I'm a firm believer in the proverb that says you can hide the truth from all the people half the time, half the people all the time, but not all of the people all of the time, and that justice must inevitably, finally prevail. We must not permit the distortions of others to become a barrier to the understanding on which our relationship is based.

I know you, Mr. President, to be a man of honor, dedicated to the highest of ideals and principles. I know also that you have the courage of your convictions. You have displayed this throughout your public life and, because of it, have the respect of those who know you. I am confident that working together with all who truly seek peace and security for the people of the Middle East, that these qualities will provide the source of strength which that goal requires.

At this most turbulent and critical of times, I see in jeopardy not only Arab rights and legitimate interests but a threat to the very Arab identity and the rights of future Arab generations. I also see the larger threats to world peace, as well as to the vital interests of all those concerned with the security of our region, including the United States of America.

I hope that at this time I shall be able to present our case convincingly in the interest of us all, and thus achieve greater mutual understanding. In doing so, we can pave the way towards formulating proper policies and build once more lasting and strengthened relations between us, based on clear and solid foundations. It;s a great task and a great challenge. It is, indeed, a duty. Despite the difficulties that surround us at this most critical juncture, I am optimistic, and I am determined. I am hopeful that upon my return home, I shall be able to carry to my people and to my colleagues at the next Arab summit, promising impressions and favorable news.

I can but do my best in these coining days. I hope it will be adequate, for what is at stake is both of our national interests and the future of so many. I am confident that on the basis of our long, close friendship and with courage, dedication, and God's blessing, we can—and indeed, must—successfully meet the challenge before us.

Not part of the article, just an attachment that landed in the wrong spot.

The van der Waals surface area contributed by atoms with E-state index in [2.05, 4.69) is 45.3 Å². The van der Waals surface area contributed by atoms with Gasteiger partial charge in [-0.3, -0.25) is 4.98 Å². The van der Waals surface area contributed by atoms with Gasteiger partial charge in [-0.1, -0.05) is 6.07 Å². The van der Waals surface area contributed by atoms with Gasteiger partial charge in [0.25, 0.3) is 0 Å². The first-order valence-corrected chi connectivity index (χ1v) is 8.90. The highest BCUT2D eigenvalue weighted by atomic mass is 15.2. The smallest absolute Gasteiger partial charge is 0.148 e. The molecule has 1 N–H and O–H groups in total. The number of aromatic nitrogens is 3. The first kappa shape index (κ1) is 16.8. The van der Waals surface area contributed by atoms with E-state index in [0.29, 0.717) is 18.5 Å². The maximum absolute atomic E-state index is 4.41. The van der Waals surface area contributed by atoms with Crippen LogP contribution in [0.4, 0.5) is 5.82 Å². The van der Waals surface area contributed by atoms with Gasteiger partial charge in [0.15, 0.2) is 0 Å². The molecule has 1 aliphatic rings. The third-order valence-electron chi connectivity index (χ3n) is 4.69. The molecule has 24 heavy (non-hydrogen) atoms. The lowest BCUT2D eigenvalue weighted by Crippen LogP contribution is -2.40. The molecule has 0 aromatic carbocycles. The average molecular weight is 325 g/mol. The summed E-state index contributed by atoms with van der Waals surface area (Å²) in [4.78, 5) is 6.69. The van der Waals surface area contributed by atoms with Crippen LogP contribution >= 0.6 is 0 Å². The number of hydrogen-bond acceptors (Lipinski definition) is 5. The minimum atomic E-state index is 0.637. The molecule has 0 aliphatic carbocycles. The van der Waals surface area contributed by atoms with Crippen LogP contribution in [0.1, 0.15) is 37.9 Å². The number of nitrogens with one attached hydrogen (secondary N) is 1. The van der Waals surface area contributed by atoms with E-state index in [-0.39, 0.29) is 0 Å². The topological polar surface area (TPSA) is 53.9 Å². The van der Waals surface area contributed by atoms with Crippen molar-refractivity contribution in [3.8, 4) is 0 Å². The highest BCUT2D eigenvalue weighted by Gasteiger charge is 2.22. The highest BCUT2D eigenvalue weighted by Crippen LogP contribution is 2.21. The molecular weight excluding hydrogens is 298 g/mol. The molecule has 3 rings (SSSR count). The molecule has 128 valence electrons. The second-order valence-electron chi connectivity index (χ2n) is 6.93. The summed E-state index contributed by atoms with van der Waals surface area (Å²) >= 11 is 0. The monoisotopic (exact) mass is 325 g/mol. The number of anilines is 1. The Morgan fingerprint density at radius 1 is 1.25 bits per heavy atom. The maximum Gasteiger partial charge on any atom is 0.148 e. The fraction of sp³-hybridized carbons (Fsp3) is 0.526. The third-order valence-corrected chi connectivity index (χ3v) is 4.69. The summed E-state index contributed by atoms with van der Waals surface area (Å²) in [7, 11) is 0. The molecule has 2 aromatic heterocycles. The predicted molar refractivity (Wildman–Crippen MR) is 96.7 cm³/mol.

Mr. President, we are deeply in your debt for your friendship and the warmth of your welcome. May God bless you, protect you, guide your steps in leading the great American people towards a brighter future and in serving the cause of all mankind. Thank you, sir.

Note: The President spoke at 10:13 a.m. on the South Lawn of the White House, where King Hussein was given a formal welcome with full military honors.

Following the ceremony, the President and the King met in the Oval Office. Also present at that meeting were the Vice President, Secretary of State Alexander M. Haig, Jr., Assistant to the President for National Security Affairs Richard V. Allen, and Richard N. Viets, U.S. Ambassador to Jordan. That meeting was followed by an expanded session which included, in addition to the above participants, Counsellor to the President Edwin Meese III, Assistants to the President James A. Baker Ill and Michael K. Deaver arid, on the Jordanian side, Prime Minister Mudhir Badran, Foreign Minister Marwan al-Kasim, Chief of the Royal Court Ahmad Lawzi, 'Abd al-Hadi 'Atallah al-Majali, Jordanian Ambassador to the United States, and Lt. Gen. Sharif Zaid Bin Shaker, Commander in Chief of the Jordanian Armed Forces.

Ronald Reagan, Remarks at the Welcoming Ceremony for King Hussein I of Jordan Online by Gerhard Peters and John T. Woolley, The American Presidency Project

Filed Under




Washington, DC

Simple Search of Our Archives